Byte Ordering

Care must always be taken to account for any differences between the byte ordering used for storing integers by the host architecture and the byte ordering used on the wire by individual transport protocols. Any reference to an address or port number passed to or from a Windows Sockets routine must be in the network order (big-endian) for the protocol being utilized. In the case of IP, this includes the IP address and port parameters of a sockaddr structure (but not the sin_family parameter).

A number of the UNIX systems operate on CPUs that represent integers in network byte order (big-endian). So the need to convert integers from host byte order to network byte order can be ignored without causing problems even if this is not recommended for portability.

In contrast, the byte ordering used to represent integers by most Intel® CPUs is little-endian. So it is becomes mandatory that integers be converted from host byte-order to network byte order before being used in Winsock Sockets functions and structures.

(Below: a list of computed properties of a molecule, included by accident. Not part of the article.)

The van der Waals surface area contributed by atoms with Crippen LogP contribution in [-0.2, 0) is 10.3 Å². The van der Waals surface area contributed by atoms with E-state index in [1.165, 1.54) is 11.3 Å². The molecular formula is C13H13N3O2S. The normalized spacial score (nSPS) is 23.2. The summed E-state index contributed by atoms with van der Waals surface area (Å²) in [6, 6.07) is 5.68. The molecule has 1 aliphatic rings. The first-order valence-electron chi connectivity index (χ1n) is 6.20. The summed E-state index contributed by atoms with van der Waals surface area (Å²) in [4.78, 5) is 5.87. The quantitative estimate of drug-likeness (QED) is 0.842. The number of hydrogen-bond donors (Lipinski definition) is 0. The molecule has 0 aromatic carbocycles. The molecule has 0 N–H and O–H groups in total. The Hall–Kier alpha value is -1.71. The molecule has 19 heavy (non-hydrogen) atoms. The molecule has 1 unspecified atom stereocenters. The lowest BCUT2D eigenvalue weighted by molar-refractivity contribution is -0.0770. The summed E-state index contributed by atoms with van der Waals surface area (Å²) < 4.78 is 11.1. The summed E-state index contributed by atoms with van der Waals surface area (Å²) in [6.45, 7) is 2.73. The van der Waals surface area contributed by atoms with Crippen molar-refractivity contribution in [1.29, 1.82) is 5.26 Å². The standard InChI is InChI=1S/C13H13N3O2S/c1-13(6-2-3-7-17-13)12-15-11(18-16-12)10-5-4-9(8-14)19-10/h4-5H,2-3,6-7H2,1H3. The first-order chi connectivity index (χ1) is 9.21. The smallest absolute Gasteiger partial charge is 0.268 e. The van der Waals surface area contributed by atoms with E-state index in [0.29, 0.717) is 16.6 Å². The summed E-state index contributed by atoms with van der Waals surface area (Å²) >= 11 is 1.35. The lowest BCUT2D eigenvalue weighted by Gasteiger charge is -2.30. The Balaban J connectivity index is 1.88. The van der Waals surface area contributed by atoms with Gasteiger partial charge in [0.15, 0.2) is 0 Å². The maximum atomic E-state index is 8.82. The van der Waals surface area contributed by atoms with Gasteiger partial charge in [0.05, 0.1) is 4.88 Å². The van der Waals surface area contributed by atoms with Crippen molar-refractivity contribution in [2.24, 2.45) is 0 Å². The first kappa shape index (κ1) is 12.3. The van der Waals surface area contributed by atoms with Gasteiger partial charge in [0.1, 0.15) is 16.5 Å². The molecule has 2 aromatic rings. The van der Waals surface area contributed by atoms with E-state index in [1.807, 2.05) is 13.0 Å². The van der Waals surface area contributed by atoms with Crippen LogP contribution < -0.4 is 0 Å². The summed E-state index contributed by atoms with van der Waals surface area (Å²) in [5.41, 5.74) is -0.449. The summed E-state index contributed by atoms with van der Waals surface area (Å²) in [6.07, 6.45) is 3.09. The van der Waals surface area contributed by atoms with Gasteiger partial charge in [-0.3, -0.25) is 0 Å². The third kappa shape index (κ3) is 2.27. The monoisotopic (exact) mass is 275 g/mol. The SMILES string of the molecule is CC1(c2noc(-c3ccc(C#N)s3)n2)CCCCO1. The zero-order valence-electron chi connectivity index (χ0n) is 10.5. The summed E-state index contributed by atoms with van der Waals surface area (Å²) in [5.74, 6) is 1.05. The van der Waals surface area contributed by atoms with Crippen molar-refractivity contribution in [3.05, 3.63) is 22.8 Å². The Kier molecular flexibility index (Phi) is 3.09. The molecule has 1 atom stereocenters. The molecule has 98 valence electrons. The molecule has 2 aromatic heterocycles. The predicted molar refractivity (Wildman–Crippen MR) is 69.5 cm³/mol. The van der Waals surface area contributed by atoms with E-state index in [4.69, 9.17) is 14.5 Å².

Consider an application that normally contacts a server on the TCP port corresponding to the time service, but provides a mechanism for the user to specify an alternative port. The port number returned by getservbyname is already in network order, which is the format required for constructing an address so that no translation is required. However, if the user elects to use a different port, entered as an integer, the application must convert this from host to TCP/IP network order (using the htons or WSAHtons function) before using it to construct an address. Conversely, if the application were to display the number of the port within an address (returned by getpeername for example), the port number must be converted from network to host order (using the ntohs or WSANtohs function) before it can be displayed.

Since the Intel and Internet byte orders are different, the conversions described in the preceding are unavoidable. Application writers are cautioned that they should use the standard conversion functions provided as part of Winsock rather than writing their own conversion code since future implementations of Winsock are likely to run on systems for which the host order is identical to the network byte order. Only applications that use the standard conversion functions between host and network byte order are likely to be portable.

Related topics

Porting Socket Applications to Winsock
Winsock Programming Considerations